Barbarella - 1968
Director - Roger Vadim
Plot summary / review:
Set in the distant future, astronaut Barbarella (Jane Fonda) is sent on a mission to track down a young scientist, Duran Duran (Milo O'shea) and retrieve a weapon which threatens the entire galaxy.
After an erotic zero G striptease, Barbarella sets off on her mission and crash lands on the planet Lythion. Along the way she encounters numerous situations which conveniently enables her to lose her already scantily clad clothing and have sex with numerous male figures.
On her way to the city of Sogo, she "befriends" Pygar (John Phillip Law), a blind angel who accompanies her on her travels into the city. The city is ruled by a lesbian Queen who sleeps in a chamber able to make her fantasies a reality. The city is rife with sexual machines, torture chambers and drug dens where women smoke men's essence while they swim in giant hookah's.
After more revealing torture scenes, Barbarella meets Dildano (David Hemmings), the leader of a rebellion against the queen. After a curious plot with an invisible key, the city concierge is revealed to be Duran Duran who inadvertenly destroys the city with his weapon trying to kill the rebellion. Barbarella and the queen are fortunately saved by Pygar.
Barbarella is a strange mix of Sci-fi, fantasy and even pornography, but none the less one that is hard to look away from. It is important to put the film in context of the time it was made. The costumes reflecting the fact that the late 60's brought colourful clothes and women first started to wear mini-skirts, fake eyelashes and leatherboots.
Empire magazine review 13 July 2010
"Barbarella is cheerfully catch-all in its mix of notional sci-fi elements (spaceships, other planets, super-weapons) with even more fantastical fairytale gambits (angels, suits of living leather, invisible keys) and bits of business taken from genres as far afield as the swashbuckler, the avant garde art movie ("psychedelic" and decadent imagery courtesy of Fellini and Godard) and even the porno film (Fonda does a zero-g strip under the credits and has bizarre sex with most of the male characters."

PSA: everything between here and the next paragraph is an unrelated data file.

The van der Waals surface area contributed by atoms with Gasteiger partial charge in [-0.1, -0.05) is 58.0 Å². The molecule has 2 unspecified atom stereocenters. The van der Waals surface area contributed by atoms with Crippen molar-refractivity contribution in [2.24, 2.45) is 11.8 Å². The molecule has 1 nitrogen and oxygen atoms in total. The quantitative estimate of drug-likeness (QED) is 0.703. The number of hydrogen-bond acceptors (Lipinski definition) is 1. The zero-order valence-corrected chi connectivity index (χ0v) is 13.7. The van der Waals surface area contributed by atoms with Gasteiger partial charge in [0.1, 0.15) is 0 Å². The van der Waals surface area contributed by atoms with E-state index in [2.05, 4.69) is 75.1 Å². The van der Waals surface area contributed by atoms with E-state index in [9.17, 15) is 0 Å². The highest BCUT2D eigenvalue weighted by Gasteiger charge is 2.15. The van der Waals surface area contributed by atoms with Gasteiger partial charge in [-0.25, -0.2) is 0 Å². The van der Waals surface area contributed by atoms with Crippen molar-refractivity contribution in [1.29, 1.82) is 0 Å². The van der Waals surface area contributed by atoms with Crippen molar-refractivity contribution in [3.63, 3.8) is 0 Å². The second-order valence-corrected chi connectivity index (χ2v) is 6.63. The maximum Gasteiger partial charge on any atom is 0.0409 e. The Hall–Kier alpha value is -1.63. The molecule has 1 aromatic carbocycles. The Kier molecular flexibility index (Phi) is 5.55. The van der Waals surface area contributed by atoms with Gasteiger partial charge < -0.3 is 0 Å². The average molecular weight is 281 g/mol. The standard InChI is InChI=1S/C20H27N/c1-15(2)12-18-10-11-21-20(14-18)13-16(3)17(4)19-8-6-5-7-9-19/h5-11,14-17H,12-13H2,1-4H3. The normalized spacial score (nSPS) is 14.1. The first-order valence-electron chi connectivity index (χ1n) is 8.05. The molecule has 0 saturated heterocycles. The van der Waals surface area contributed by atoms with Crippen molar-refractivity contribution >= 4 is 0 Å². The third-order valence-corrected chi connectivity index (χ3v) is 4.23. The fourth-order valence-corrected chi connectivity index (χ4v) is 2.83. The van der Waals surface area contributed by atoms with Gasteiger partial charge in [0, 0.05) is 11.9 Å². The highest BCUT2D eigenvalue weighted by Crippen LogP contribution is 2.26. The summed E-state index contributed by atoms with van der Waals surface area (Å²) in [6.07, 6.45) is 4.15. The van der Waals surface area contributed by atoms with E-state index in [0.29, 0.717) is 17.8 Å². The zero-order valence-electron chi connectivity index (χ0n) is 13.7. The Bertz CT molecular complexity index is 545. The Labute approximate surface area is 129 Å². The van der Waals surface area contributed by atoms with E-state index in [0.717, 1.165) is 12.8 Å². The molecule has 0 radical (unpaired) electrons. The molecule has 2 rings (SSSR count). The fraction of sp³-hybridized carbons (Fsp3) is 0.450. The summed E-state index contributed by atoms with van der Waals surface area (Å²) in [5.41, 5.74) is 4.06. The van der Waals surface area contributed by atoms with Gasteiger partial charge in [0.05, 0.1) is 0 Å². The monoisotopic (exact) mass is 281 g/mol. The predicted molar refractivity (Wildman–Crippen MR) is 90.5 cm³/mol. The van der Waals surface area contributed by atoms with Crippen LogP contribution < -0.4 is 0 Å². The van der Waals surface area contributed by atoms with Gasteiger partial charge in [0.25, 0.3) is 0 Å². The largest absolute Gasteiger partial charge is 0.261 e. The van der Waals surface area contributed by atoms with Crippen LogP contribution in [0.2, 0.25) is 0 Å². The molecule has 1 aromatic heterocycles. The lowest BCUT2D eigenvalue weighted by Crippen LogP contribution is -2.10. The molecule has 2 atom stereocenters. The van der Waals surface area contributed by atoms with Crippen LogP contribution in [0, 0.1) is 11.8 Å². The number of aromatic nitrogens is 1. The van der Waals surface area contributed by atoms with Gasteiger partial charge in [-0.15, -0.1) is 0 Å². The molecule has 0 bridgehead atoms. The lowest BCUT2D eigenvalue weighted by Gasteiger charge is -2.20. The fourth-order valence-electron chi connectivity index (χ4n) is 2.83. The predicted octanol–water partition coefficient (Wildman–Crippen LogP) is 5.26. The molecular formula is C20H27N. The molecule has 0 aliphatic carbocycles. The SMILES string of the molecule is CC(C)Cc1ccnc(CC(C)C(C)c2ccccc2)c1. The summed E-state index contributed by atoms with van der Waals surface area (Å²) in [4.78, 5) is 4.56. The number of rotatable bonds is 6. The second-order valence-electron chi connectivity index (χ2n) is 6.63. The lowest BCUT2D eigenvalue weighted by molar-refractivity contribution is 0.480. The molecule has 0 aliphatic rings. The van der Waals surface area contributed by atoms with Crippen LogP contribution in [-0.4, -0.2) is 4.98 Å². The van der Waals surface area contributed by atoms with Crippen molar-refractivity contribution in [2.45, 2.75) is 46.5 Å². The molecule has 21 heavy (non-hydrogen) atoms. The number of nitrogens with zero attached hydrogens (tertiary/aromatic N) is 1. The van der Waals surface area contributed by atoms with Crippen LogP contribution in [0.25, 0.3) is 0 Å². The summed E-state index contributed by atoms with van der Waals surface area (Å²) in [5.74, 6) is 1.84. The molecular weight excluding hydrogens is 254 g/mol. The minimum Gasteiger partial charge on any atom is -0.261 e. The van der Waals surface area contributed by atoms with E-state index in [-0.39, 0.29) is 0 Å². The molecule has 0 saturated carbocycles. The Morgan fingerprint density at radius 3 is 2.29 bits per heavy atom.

The sets and studio design obviously had a big budget, ranging from leopard skin spaceship interiors, icy planet landscapes and the aforementioned sex and drug rooms of the city of Sogo, some of the time made to good affect, but predominately meager and tatty looking.
BBC Review 1st January 2000
"A nutty film that boasts at times beautiful photography of some cheap but truly epic sets of PVC and everything that clings."
The movie is unashamedly sexist towards women with a very relaxed view towards sex. The 60's brought the pill, radically changing views on contraception. The movie suggests that sex in the future comes in the form of a different kind of pill which enables intercourse through telepathic means. This is quickly forgotton when Barbarella experiences sex via "traditional" means, a subtle metaphor of the times.
New york times review 12 October 1968
"Women have been treated very strangely in movies lately from the ancient biddy rapists with sticky, sandy eyes in "The Producers," through Doris Day mocked, all the actresses oddly cast and photographed from unattractive angles, to Barbarella, bruised and chewed about. Maybe it is an anti-Mummy reflex, no good, decent women on the screen. It is as though the medium, particularly in mechanistic science fiction and pseudo boffo bachelor comedy, has grown to hate them."
The 60's was mixed decade in terms of human progress. America was in the midst of the Vietnam war, racial tensions boiled, Presidents and civil rights leaders were assassinated so the film offered a break from reality. At the same time it developed upon other current trends, the laser was invented and mans greatest achievement of landing on the moon.